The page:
Choice Hotels International’s MainStay Suites and WoodSpring Suites brands led the way for second-quarter domestic RevPAR growth, followed by its upscale brands Cambria and Ascend.
ROCKVILLE, Maryland—Choice Hotels International’s second-quarter domestic revenue-per-available-room growth was fueled by its extended-stay brands, and President and CEO Pat Pacious said he’s excited about the performance and development opportunities associated with the WoodSpring Suites brand.
On Choice’s second-quarter earnings call, CFO Dominic Dragisich said second-quarter RevPAR growth in the quarter was driven by a 14% RevPAR increase for the MainStay Suites brand and a 9% RevPAR increase for WoodSpring Suites.
“In addition, our upscale Cambria and Ascend brands posted second-quarter RevPAR gains of 5.7% and 8.3%, respectively, significantly higher than that 2.8% increase reported for the upscale segment by (STR),” he said.
(STR is the parent company of Hotel News Now.)
When asked if the extended-stay segment is an underexplored side of the business, Pacious said growth in the economy segment is coming from economy extended-stay growth, which WoodSpring is a key driver of.
“When you look at the STR data, you look at the data from Highland that looks at that segment, a lot of the growth is coming from the economy extended-stay segment and a lot of that growth is coming from WoodSpring,” he said.
What makes WoodSpring unique in the economy segment is the fact that properties under the brand have a larger room count than the average economy hotel, Pacious said, adding that there are two elements that make WoodSpring a leader in the segment.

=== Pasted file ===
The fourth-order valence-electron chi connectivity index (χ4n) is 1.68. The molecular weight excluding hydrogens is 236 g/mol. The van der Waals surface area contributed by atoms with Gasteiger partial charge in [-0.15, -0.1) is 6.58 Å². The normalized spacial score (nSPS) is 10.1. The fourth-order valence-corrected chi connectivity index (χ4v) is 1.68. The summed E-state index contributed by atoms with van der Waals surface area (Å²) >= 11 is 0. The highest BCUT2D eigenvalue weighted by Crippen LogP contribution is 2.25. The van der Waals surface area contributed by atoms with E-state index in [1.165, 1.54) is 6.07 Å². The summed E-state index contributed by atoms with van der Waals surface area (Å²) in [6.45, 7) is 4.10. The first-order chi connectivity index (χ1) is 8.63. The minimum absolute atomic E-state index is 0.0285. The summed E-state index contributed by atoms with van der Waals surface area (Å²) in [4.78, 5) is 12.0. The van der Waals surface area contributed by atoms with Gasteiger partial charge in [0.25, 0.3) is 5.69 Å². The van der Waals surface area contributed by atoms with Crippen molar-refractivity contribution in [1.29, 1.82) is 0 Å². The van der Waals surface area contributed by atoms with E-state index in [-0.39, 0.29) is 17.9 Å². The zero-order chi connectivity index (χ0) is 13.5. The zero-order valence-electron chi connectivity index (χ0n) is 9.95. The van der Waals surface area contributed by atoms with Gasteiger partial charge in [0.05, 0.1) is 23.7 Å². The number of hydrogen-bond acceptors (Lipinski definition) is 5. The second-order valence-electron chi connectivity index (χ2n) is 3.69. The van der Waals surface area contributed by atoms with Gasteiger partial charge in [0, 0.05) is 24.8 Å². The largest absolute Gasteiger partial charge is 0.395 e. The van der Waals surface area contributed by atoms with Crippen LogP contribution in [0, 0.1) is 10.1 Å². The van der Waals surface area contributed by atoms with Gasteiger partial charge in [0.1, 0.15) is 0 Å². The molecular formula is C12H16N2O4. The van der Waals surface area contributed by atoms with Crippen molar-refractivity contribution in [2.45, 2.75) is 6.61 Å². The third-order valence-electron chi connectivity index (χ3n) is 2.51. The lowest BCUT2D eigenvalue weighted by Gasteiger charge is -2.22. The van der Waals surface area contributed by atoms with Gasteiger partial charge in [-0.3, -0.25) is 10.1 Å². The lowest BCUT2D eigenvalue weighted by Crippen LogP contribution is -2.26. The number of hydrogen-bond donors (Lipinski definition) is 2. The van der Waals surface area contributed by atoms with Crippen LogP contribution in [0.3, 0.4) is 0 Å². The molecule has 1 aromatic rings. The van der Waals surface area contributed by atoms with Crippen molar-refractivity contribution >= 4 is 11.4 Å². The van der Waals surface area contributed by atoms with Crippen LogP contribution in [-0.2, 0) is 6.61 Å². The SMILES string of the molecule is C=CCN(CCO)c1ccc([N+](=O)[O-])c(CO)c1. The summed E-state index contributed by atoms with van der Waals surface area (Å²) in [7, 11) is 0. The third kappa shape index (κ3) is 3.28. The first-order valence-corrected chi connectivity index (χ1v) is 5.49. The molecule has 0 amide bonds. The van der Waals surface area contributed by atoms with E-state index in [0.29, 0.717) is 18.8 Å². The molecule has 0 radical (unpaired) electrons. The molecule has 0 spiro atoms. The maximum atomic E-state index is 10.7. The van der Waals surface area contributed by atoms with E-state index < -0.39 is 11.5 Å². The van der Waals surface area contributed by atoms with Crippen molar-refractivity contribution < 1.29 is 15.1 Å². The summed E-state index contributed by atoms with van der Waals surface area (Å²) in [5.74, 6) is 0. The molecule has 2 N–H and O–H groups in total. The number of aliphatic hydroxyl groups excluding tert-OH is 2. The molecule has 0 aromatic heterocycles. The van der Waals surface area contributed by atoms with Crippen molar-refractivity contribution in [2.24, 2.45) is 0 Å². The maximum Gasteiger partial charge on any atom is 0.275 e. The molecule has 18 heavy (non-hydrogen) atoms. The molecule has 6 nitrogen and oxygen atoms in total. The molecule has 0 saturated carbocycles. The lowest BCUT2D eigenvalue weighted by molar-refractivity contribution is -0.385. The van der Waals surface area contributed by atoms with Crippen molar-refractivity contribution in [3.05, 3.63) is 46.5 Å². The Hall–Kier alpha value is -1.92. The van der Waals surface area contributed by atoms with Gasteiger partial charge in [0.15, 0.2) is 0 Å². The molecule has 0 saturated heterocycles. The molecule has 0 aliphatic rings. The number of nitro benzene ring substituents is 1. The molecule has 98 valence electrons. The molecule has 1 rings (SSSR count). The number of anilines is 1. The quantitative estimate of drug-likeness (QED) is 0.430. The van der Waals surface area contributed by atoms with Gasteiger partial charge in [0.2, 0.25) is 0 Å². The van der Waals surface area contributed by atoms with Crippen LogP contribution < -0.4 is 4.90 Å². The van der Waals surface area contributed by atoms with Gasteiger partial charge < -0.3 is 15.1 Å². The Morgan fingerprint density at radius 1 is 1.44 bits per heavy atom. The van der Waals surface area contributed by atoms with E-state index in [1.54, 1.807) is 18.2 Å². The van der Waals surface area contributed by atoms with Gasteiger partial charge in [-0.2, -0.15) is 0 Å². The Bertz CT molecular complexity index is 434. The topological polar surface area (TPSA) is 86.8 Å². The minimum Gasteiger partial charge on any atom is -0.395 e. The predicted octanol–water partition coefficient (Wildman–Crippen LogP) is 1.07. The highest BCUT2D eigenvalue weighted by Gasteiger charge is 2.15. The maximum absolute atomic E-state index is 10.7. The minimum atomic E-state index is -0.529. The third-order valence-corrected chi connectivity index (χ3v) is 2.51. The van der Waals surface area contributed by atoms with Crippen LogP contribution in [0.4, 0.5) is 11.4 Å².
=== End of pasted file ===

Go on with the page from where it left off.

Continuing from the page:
“The first piece is they are larger hotels,” he said. “The second piece is they’re running at about 80% occupancy, and thirdly, these are all new-construction, full-fee, meaning no discount on the royalty rate side of the house, so we’re very excited by the performance of the hotels once they get into our system.”
Domestic RevPAR growth for the third quarter and the full year is expected to range between 0% and 1.5% and 1.5% and 3%, respectively. Dragisich said the guidance is based on the short-term impact from renovations around Comfort’s Move to Modern package, “as well as a tougher comparable result due to the solar eclipse and (hurricane) activity that occurred in the third quarter of 2017,” which will affect third-quarter and full-year results.
Choice’s international properties don’t drive the same profitability as hotels in domestic markets do, Pacious said, but the company has been executing a direct-booking strategy with international properties.
“If you look at our European footprint, (we are) shrinking the number of hotels but growing the number of rooms,” he said. “If you look at the exits we’ve had versus the adds we’ve had over the last (three) years, we’ve been executing this strategy. The goal was to go out of some of these tertiary markets in Europe and into more secondary and primary markets, one to drive the brand and awareness higher, but two to drive the profitability of these hotels higher.”
Choice’s deal with Spanish firm Sercotel has provided the company access to an opportunity it didn’t have “capability-wise, which is hotel management,” Pacious said.
“We’re beginning to see some opportunity there going to market with our brand and Sercotel’s management in parts of Europe that I think are really going to help us (grow our) European footprint,” he said.
For the second quarter, domestic systemwide RevPAR rose 2.7% compared to the same time during the prior year, according to the company’s earnings release. Average daily rate increased 2.4% and occupancy rose 0.3%.
Choice’s share price ended Wednesday trading at $77.10, down 0.6% year to date. The Baird/STR Hotel Stock Index was down 2.4% for the same time period.